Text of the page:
The impact of cyclones is assessed by calculating anomalies in cloud and non-cloud variables compared to their climatological values. In this paper, we define the climatology as the multi-year monthly mean of variables from 2006 to 2016, using IWC from DARDAR v2.1.1, temperature from AIRS L2 v6, water vapor from MLS v4.2, and brightness temperatures at 690 and 1231 cm−1 derived from AIRS L1B v5. All variables are assessed on a 1∘ × 1∘ longitude–latitude grid unless specified otherwise.
2.2 Compositing method
In this study, a list of tropical cyclones observed by the A-Train satellites is obtained from the CloudSat tropical cyclone product (2D-TC; Tourville et al., 2015). This product uses best-track information provided from the Automated Tropical Cyclone Forecasting System (Tourville et al., 2015; Sampson and Schrader, 2000) to identify the cyclone center position. Note that only daytime measurements are available after 17 April 2011 due to a spacecraft battery issue. In addition to CloudSat, we combine CALIPSO, MLS, and AIRS together to provide the cloud distributions and atmospheric states associated with each cyclone overpass.
Measurements are composited relative to cyclone center locations in the northern part of the West Pacific region (the boxed region in Fig. 1a), given the abundance of data samples in this region. The density of measurement locations for each instrument is shown in Fig. 1. Samples from AIRS (Fig. 1d) are of a higher density compared to CloudSat (Fig. 1b) and MLS (Fig. 1c) owing to the advantage of the cross-track scanning of AIRS. Considering the differences in the sample densities and FOV sizes of the original measurements of these instruments, the cyclone-centered composites are constructed by averaging variables over different spatial scales – 60 km (CloudSat, as well as DARDAR which reports at CloudSat footprints), 120 km (MLS), and 20 km (AIRS) – to ensure sufficient samples are obtained. Only observations collected over the ocean are used to avoid sample discrepancies arising from land–sea contrast. While both daytime and nighttime measurements are used, fewer nighttime measurements are available because of the daylight-only operation of CloudSat after 2011. Diurnal differences are noticeable in IWC profiles and the brightness temperature in the 2006–2011 period but are not addressed in study.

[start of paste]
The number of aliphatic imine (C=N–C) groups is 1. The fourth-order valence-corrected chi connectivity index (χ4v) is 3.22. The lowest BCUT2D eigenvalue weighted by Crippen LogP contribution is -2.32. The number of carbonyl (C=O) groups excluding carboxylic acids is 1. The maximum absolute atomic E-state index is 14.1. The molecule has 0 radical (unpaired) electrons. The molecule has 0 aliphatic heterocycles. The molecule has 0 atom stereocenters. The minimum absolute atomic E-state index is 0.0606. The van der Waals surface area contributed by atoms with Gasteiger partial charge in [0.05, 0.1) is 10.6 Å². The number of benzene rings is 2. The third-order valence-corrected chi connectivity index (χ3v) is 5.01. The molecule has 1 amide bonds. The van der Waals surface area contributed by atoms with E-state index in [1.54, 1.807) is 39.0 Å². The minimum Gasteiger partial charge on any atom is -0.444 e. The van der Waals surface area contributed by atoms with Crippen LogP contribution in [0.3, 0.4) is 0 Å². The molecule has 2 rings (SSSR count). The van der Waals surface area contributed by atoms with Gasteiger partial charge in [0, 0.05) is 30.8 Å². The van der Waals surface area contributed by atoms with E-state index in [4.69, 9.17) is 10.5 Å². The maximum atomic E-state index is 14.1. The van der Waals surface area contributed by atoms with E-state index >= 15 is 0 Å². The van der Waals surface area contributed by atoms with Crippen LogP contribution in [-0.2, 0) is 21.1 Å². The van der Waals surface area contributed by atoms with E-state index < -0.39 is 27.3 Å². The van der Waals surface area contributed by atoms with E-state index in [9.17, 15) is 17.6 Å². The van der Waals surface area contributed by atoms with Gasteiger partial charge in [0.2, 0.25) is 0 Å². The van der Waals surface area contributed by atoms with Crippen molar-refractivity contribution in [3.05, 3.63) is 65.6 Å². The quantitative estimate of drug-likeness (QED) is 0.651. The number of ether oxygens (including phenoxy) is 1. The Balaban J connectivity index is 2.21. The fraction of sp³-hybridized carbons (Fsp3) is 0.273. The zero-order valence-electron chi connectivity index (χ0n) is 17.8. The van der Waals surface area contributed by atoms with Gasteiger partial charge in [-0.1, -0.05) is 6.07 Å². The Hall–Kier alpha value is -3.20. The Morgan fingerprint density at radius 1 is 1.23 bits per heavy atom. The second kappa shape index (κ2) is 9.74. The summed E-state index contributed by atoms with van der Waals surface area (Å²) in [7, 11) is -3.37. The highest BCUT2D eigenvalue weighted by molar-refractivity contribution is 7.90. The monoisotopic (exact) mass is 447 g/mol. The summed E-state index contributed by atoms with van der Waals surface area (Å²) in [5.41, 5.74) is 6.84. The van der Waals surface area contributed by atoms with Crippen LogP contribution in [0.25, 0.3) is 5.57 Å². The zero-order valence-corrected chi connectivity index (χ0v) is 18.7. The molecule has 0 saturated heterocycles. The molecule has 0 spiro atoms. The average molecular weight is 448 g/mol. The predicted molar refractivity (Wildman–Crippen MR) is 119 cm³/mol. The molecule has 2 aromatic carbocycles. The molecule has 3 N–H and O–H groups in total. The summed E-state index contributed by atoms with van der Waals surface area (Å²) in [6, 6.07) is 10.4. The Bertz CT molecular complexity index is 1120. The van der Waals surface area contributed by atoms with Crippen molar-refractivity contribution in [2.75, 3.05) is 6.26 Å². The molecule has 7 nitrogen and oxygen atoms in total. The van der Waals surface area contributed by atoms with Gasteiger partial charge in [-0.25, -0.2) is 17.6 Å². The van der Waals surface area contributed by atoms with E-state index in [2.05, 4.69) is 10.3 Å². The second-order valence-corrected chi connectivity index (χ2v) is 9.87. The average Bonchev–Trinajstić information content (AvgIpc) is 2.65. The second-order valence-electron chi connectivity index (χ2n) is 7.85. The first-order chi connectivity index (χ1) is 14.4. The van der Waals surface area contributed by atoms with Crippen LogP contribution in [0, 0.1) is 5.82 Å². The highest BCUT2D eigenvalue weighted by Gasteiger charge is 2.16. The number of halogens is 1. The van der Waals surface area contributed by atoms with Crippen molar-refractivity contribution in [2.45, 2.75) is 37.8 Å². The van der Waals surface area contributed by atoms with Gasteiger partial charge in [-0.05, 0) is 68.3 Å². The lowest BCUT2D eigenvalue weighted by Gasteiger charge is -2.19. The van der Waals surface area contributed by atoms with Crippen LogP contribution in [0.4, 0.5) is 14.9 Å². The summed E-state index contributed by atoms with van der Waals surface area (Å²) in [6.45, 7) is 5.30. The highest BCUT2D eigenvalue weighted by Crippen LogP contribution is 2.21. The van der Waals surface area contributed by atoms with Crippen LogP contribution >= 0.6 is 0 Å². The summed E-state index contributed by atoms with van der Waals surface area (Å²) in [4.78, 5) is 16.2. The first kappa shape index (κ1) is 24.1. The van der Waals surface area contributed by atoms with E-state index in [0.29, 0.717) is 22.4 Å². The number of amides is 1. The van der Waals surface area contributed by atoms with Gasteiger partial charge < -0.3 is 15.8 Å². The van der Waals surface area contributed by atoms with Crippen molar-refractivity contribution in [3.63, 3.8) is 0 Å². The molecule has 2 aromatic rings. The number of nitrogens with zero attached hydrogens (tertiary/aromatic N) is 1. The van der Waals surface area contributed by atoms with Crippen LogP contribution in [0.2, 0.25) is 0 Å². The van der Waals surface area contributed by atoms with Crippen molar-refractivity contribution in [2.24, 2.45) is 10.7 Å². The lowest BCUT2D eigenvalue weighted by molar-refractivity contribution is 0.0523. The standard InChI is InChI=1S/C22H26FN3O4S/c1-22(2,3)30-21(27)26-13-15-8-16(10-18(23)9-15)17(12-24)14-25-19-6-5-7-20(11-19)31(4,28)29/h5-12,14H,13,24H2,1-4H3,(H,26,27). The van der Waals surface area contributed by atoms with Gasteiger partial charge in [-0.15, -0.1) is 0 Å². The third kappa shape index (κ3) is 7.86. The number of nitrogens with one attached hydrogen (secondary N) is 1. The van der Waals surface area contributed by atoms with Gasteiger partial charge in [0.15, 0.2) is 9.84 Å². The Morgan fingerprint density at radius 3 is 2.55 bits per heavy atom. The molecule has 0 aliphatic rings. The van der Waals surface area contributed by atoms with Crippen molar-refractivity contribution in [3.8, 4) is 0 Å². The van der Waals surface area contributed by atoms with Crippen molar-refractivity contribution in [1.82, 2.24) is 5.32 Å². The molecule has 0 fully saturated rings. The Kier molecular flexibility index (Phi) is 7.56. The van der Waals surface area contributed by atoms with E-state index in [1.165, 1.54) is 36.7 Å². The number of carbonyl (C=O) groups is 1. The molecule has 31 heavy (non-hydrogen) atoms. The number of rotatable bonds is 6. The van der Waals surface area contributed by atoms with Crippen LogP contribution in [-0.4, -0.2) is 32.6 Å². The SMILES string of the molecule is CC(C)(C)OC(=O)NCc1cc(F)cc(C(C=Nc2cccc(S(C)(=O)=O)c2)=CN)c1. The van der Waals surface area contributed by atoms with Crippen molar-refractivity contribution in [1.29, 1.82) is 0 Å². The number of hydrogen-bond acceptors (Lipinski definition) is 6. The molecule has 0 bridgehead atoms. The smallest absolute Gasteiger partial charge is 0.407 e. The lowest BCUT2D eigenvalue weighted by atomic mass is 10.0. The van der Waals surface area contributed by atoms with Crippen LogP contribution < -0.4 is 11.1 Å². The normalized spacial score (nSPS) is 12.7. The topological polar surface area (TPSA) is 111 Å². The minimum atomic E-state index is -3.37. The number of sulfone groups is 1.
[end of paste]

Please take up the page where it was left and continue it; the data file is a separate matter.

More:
3.1 Cloud distribution
The datasets introduced earlier are used to depict the cloud distributions above cyclones. DCCs and TTL clouds are especially of interest here. TTL clouds, for the convenience of the analysis, are defined as cloud columns with one or more cloud layers above 16 km, where the clear-sky LZRH and the mean tropopause (WMO, 1957) height are typically located in the tropics (Yang et al., 2010). These TTL clouds are further broken down into four categories to distinguish TTL clouds with or without underlying deep convective clouds. As shown by the schematic in Fig. 2, the four cloud categories are defined as follows:
DCC-OT. This denotes deep convective clouds whose top boundary exceeds 16 km.
DCC-NOT. This denotes deep convective clouds whose top boundary is below 16 km while non-convective clouds are detected above 16 km.
CI. This denotes cirrus detected above 16 km and no DCC or any other cloud in the column.
MIX. This denotes the remaining conditions (no DCC but cloud detected above 16 km).
The DCC-OT category is used to identify continuous convective clouds that extend above 16 km, which is the average altitude of the 380 K isentropic surfaces in the region of interest. These clouds are referred to as “overshooting” DCCs in the context of this paper. For convenience, TTL cloud categories without overshooting, including DCC-NOT, CI, and MIX, are also grouped as TTL-OTHER. Clouds with their top boundary below 16 km are referred to as NTTL.